Parenting support should be about dads too

Why is the whole parenting business still aimed mostly at women? For both mother and father the transition to parenthood is a huge shift and the way they deal with it as a couple has huge repercussions for the health of their relationship and the happiness of their children.

Why is the whole parenting business still aimed mostly at women? For both mother and father the transition to parenthood is a huge shift and the way they deal with it as a couple has huge repercussions for the health of their relationship and the happiness of their children.
It was in recognition of the female bias of services for parents, particularly health services, that Bob Read, a social entrepreneur, and his wife Jess, a midwife, set up Insights for Life. Since 2004 the organisation has run workshops for parents to be specifically targeted at dads or offering joint parenting support.
The couple have four children so they know about most aspects of parenting. Bob says: “We were very conscious that the primary place of reference for first-time parents is the NHS, but its whole approach is focused around the mother and child. This is for historical reasons, of course. It is not so long ago that either the child or mother’s life was at risk in many pregnancies. However, in the last 50 years the dynamics of families have changed and we need to encourage dads more.”
He says the focus so far has been on encouraging dads to attend the birth of their children. He thinks the pressure to do so is perhaps too high now. “It’s only the beginning, after all,” he says. “Once you have the child is when parenting really starts.”
He used to work on Insights for Life part time, but in the last few years the organisation’s work has slowly grown and he now focuses on it full time. “The overall idea is that parenting is a mutual task, that parents are working together so we need to focus on the next 25 years rather than the next 25 weeks. The current support offered for most parents often excludes men, even if this is not intentional. In the early days the child may be more dependent on the mother, but most children don’t leave home till their mid 20s. That’s a long parenting stint and children may need both their mum and dad to different degrees at different times over this period so we need to build on the togetherness of parents from the beginning.”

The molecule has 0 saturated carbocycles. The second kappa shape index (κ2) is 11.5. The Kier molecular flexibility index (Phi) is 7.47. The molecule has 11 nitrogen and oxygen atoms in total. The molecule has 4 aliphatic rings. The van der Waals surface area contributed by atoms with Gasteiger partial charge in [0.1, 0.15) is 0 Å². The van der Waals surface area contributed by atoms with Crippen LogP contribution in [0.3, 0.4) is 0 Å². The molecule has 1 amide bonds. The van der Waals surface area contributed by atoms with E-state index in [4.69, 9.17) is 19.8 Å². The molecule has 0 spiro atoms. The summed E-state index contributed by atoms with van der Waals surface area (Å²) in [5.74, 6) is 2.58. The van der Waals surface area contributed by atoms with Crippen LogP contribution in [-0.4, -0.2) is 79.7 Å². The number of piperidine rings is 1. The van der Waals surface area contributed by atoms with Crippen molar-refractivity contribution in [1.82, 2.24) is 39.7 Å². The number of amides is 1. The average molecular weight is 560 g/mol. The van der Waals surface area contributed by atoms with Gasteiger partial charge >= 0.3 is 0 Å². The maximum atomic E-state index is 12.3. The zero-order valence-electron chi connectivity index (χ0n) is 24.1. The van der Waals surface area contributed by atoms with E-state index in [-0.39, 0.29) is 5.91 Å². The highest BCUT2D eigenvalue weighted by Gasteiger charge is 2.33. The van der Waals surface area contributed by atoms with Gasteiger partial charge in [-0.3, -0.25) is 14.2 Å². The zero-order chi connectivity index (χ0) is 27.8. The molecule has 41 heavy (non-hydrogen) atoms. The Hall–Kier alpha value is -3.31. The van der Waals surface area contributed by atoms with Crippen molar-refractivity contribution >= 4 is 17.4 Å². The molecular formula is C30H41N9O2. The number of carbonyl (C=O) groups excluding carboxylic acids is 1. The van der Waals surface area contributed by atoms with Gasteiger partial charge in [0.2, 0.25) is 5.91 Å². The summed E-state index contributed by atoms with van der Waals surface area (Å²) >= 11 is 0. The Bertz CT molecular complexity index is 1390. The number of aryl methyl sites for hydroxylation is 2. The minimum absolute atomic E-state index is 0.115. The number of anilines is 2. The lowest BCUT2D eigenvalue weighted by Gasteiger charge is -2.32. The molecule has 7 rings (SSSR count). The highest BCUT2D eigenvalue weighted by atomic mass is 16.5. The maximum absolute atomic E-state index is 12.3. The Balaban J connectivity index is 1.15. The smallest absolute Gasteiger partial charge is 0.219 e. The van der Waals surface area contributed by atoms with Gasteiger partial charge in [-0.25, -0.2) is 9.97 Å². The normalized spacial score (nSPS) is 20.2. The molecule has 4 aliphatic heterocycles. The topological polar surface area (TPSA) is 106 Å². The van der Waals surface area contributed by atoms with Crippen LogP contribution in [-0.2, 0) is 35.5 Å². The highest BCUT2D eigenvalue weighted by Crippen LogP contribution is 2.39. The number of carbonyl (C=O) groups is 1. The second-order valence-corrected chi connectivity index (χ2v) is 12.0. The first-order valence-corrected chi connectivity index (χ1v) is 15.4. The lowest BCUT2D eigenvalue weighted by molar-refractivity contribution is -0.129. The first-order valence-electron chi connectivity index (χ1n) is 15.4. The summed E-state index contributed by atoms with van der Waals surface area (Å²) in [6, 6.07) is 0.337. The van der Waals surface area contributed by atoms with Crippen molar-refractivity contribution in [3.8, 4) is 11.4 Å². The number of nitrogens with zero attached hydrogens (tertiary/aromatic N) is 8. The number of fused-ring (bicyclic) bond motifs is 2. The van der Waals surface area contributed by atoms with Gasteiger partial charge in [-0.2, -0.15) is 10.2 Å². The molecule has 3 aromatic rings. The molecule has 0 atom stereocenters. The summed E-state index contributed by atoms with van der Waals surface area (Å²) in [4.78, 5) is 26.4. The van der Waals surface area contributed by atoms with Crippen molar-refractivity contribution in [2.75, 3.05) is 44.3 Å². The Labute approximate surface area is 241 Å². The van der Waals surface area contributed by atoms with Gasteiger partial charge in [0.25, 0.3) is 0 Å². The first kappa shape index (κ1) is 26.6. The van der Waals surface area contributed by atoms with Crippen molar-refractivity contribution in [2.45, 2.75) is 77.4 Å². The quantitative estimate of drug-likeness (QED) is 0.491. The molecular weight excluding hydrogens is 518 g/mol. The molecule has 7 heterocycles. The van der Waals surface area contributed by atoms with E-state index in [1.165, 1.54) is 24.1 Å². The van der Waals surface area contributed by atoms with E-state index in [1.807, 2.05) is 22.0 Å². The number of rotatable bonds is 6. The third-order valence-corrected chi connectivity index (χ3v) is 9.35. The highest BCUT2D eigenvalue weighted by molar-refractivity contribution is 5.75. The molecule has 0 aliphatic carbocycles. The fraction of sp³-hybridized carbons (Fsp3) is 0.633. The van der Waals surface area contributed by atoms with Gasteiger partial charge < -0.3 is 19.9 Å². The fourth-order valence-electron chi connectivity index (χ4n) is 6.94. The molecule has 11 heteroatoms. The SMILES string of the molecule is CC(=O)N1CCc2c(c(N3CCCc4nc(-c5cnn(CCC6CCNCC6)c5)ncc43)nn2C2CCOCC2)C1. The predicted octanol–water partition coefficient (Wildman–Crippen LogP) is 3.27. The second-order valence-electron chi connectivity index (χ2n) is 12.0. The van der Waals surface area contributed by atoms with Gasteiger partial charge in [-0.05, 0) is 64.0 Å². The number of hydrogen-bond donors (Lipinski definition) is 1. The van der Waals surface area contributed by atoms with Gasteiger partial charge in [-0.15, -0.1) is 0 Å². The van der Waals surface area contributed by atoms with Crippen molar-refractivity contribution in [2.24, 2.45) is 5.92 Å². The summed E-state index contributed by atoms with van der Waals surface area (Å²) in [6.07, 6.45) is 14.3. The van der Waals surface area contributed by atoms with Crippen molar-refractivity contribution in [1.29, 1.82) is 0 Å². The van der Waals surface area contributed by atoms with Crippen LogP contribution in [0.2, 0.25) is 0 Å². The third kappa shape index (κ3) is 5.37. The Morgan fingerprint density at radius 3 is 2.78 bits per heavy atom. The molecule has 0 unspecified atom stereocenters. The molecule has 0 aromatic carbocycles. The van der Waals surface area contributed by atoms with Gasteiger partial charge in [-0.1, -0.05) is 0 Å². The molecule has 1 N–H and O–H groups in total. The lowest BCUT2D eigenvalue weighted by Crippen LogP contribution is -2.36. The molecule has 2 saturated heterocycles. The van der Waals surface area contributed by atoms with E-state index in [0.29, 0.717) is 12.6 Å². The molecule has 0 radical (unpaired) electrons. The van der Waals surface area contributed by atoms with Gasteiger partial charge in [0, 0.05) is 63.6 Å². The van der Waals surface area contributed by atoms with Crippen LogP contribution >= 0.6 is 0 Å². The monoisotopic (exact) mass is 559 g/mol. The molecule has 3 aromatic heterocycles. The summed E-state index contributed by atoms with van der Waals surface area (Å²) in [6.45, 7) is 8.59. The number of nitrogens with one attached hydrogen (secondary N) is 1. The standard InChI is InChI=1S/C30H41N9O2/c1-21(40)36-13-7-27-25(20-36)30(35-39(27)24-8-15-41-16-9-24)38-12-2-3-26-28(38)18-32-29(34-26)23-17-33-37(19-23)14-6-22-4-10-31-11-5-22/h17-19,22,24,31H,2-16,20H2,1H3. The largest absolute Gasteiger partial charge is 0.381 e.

Exclusion
The sessions start six months before the birth and last until a few months after the birth. Issues covered include money, relationships and attitudes at work, Read say men can feel very lonely and excluded from the mother-child relationship. They can also find it hard to bring up family matters at work. “Every couple is unique,” says Read so a unique approach is needed. He adds that it is not about telling people what to do, but about flagging up things that have been researched and encouraging couples to reflect on them and on “their unique history”. “We want to give them the tools they will need to help them through the next years, not just the first months. It’s descriptive not proscriptive,” he says.
The sessions include worksheets. For instance, couples are encouraged to talk about their attitude to savings. Each member of the couple looks at a worksheet and assesses where they place themselves in terms of spending and saving. They then look at each other’s assessment and this forms the basis for a discussion on finances. “When you have children you need to recognise the need to be smart with your money,” says Read, “so you need to talk about your attitudes to it as this can lead to tension.”
There are also worksheets on budgeting so you can identify your spending patterns. “It’s a forced discipline,” says Read. “If you record this on a monthly basis you can stop yourself going into debt.”
He adds that a lot of the discussion revolves around what kind of families people want to create. “It’s about demystifying the transition period and facilitating it,” says Read.
The organisation works with 250 families face to face every year. Sessions can include 90 minute workshops and one day courses.
Read says there has lately been a lot of interest from policymakers in including dads more in parenting and he says he has done presentations to all three main political parties. “There’s a lot of talking going on,” he says, “but very little practical work. We are all about giving practical support.”





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